• Make sure your project reveals something false in the news, or highlights something under-reported, and isn’t just about something everyone knows anyhow. If it is about something everyone knows, it should reveal it in a new light, or at the very least amplify it.
  • Make sure that your project somehow feeds into the longer campaign goal of your activist partner, if you have one.
  • Make sure the project doesn’t add anything false to the news for long, unless it’s completely innocuous. Creating lasting fake stories is what the advertising, PR, and lobbying industries are all about.
  • Try to pick the most powerful, nefarious target you can find—certainly make sure it’s much more powerful than yourself or those you’re working with. Never go after those who weaker, or people helping those weaker, even if you think that they’re wrong, stupid, or both.

Once everyone feels good about the overall plan (which you should sketch out as explicitly as you can, even if you know it’ll change in the future), start working on its various components at once. Stress, first, those components that are essential for the project to get carried out. For a fake conference appearance, the list of necessities might look like:

  • getting the invite to the conference, or figuring out how to do so,
  • registering and setting up the fake website,
  • collecting emails of journalists to send press releases to,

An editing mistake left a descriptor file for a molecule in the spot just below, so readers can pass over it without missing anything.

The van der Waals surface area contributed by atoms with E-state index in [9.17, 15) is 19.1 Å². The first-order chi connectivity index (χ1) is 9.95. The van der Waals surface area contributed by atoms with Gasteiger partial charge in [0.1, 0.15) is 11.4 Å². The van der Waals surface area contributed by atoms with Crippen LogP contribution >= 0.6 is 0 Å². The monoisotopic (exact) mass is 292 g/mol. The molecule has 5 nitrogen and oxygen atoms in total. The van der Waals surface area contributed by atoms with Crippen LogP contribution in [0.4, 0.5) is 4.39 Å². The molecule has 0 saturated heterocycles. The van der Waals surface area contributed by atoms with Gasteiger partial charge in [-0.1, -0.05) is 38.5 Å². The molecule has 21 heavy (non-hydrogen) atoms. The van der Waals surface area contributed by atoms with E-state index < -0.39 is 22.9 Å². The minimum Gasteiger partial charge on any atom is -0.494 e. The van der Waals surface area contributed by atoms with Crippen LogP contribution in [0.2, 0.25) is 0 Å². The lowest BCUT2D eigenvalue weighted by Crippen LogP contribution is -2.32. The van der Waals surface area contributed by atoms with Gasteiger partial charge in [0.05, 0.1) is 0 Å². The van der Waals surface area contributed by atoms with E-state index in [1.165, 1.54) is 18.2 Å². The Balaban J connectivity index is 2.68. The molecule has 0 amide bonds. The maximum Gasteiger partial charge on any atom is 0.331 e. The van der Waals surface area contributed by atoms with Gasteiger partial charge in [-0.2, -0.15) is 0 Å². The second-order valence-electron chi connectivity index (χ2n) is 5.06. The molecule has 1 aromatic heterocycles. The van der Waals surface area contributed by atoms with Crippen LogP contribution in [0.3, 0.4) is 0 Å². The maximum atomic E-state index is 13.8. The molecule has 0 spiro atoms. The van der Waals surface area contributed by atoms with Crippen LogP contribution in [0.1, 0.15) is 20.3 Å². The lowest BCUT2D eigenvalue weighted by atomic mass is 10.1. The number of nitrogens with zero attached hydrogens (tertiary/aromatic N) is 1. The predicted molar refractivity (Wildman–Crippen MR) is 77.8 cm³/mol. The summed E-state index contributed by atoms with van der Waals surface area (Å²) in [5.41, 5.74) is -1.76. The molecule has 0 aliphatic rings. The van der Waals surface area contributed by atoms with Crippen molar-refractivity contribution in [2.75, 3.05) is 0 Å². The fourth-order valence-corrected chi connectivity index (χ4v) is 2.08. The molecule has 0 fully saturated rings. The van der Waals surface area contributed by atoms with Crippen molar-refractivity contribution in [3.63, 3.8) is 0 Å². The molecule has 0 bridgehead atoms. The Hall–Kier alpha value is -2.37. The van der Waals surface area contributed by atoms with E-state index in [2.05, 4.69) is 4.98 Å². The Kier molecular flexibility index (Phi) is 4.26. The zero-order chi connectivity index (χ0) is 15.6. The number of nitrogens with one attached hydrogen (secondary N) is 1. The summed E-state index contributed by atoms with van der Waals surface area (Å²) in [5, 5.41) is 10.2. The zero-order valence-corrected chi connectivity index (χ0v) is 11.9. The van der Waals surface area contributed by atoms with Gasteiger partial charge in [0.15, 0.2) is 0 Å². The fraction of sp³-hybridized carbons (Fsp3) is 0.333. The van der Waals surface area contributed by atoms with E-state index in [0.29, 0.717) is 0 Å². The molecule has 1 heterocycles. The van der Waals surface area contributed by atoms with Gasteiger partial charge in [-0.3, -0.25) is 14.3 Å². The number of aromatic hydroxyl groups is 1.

• writing the text of any speech or press releases (a first draft immediately is a good idea if possible, as revisions will usually help),
  • setting up any fake press conferences that have to happen,
  • essential costumes.

When you feel the basics are underway, you can work on extra components to make it even better—e.g.

  • a Powerpoint presentation,
  • an animation,
  • a video,
  • testimonials,
  • more funny costumes,
  • a press conference if it's not a key component above,
  • a Video News Release.

Follow up on the action with the "reveal" press release. (This is what distinguishes this kind of fakery from the multi-billion-dollar public relations industry fakery: we reveal the ruse!) You might actually want to sketch out your press release first; that can help you make sure that your idea makes sense. Or you can start writing "reveal" releases in your head as a test to see whether embryonic ideas are worth developing. A few tips on the reveal release:

  • Use the reveal to drive home the points you want to make and to offer spokespeople for media appearances to media sources.
  • Also, make sure you’ve prepared a clear “ask,” what you’re asking people who hear about your action to do; this will normally be on a separate campaign page or website your “reveal” press release points to.
  • You might want to wait a few hours, or even a night, between the action and the "reveal," to give journalists a chance to do some legwork to figure out who did it and how. Journalists enjoy legwork, and they enjoy breaking stories ahead of everyone else.
  • Never let any false information you created remain out there longer than a couple of hours, unless it’s really innocuous. Your goal is to cut through falsehood, not create more!

There’s more, of course! But the key is: get started!